It’s moments like this when O’Neil realizes that some who claim psychic abilities are all too willing to take advantage of those in a fragile state of mind. But whether a true believer, skeptic, or just someone looking to get away from the troubles of the real world, O’Neil feels that the urge to believe in the unexplainable is part of what makes us human.
“Do we all want to believe in magic? I think so, because I think that it goes somewhere deep within us that we want to believe,” he says. “We want to look at the cup half full in life. Even though we can see the negative side of things, we still want to see the positive, and I think magic is the same way. I think that when they see somebody doing something impossible, they want to believe that it is real.”
The New Generation
At just 17 years old, Caleb Alexander has already set out a clear path for himself as an illusionist. This summer he’s embarked on a 50-show tour that’s taken him across the state, booking every performance himself. With his act loaded into a road case and a duffel bag stuffed with clothes, he says one of the unique challenges at his age is reserving a motel room. Once the tour is over, he’ll return to Charleston to finish up high school, and then he plans to head back out on the road.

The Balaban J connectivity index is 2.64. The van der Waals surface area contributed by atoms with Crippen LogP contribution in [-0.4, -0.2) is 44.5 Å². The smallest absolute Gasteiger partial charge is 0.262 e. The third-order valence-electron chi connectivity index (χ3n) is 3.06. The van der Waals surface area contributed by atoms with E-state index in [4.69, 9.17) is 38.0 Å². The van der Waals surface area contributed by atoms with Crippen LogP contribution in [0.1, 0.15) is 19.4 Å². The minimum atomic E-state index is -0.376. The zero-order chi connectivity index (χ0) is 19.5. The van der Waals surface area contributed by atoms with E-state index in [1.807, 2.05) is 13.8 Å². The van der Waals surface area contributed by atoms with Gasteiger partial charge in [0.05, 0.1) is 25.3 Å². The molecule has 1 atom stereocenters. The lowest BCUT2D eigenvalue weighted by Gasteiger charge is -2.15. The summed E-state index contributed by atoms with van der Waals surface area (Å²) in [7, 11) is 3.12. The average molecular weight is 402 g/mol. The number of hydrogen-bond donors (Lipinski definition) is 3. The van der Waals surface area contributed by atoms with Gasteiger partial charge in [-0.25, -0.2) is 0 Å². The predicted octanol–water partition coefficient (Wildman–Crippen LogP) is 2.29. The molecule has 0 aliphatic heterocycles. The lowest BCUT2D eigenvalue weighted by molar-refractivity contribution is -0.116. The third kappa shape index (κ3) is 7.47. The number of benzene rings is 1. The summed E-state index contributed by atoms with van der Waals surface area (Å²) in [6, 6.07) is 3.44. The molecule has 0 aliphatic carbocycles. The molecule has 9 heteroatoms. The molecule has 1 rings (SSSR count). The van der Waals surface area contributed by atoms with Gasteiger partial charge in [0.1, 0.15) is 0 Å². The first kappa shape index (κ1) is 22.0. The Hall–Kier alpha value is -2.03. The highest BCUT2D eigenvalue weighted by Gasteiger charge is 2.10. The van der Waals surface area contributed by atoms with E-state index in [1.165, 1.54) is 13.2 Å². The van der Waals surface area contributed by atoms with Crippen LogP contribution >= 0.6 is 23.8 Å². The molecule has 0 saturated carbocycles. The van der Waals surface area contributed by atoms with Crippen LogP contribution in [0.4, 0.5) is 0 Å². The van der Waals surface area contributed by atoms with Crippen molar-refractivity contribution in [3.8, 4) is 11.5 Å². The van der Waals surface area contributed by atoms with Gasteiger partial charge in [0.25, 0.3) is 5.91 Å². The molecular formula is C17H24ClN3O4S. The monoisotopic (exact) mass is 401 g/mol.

In addition to live performances, Alexander also has his own line of magic kits and other merchandise for sale at local Wonder Works stores. A veteran of the YEScarolina youth entrepreneur course, he’s well trained in the business of magic.
“Basically, I want to be a touring illusionist. I want to do theaters and performing arts centers across the country. So right now I am using every single dollar that I’m making and I’m putting it back into the magic and buying huge illusions,” he says. “I’m just trying to build up my illusion show, so I can tour nationally next summer after I graduate. This is more of a stepping block for me.”
Alexander received his first magic kit at the age of three, and since that time, he’s lived and breathed the craft. It’s not unusual — or uncommon is probably the better word — to see him produce a dove from thin air or make a person disappear. He’s also willing to try his hand at escaping the confines of a straightjacket. An only child, he says performing gives him the attention he craves. Now his goal is to turn his passion into something that can earn him a living.